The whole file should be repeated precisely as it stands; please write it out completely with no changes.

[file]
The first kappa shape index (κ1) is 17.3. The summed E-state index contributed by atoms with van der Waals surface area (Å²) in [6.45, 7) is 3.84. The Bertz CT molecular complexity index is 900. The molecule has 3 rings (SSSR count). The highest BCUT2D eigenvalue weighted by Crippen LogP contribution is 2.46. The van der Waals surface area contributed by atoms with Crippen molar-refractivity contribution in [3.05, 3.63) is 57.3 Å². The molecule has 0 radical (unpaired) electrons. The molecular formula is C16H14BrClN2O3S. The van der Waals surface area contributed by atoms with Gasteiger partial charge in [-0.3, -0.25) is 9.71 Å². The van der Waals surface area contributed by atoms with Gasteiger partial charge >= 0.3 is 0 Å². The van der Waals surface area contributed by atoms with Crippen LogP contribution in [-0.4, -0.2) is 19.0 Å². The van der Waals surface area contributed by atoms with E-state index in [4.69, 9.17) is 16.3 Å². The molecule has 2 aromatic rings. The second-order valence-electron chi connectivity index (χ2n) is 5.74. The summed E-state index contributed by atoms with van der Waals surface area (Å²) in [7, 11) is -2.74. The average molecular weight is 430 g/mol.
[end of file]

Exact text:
The first kappa shape index (κ1) is 17.3. The summed E-state index contributed by atoms with van der Waals surface area (Å²) in [6.45, 7) is 3.84. The Bertz CT molecular complexity index is 900. The molecule has 3 rings (SSSR count). The highest BCUT2D eigenvalue weighted by Crippen LogP contribution is 2.46. The van der Waals surface area contributed by atoms with Crippen molar-refractivity contribution in [3.05, 3.63) is 57.3 Å². The molecule has 0 radical (unpaired) electrons. The molecular formula is C16H14BrClN2O3S. The van der Waals surface area contributed by atoms with Gasteiger partial charge in [-0.3, -0.25) is 9.71 Å². The van der Waals surface area contributed by atoms with Gasteiger partial charge >= 0.3 is 0 Å². The van der Waals surface area contributed by atoms with Crippen LogP contribution in [-0.4, -0.2) is 19.0 Å². The van der Waals surface area contributed by atoms with E-state index in [4.69, 9.17) is 16.3 Å². The molecule has 2 aromatic rings. The second-order valence-electron chi connectivity index (χ2n) is 5.74. The summed E-state index contributed by atoms with van der Waals surface area (Å²) in [7, 11) is -2.74. The average molecular weight is 430 g/mol.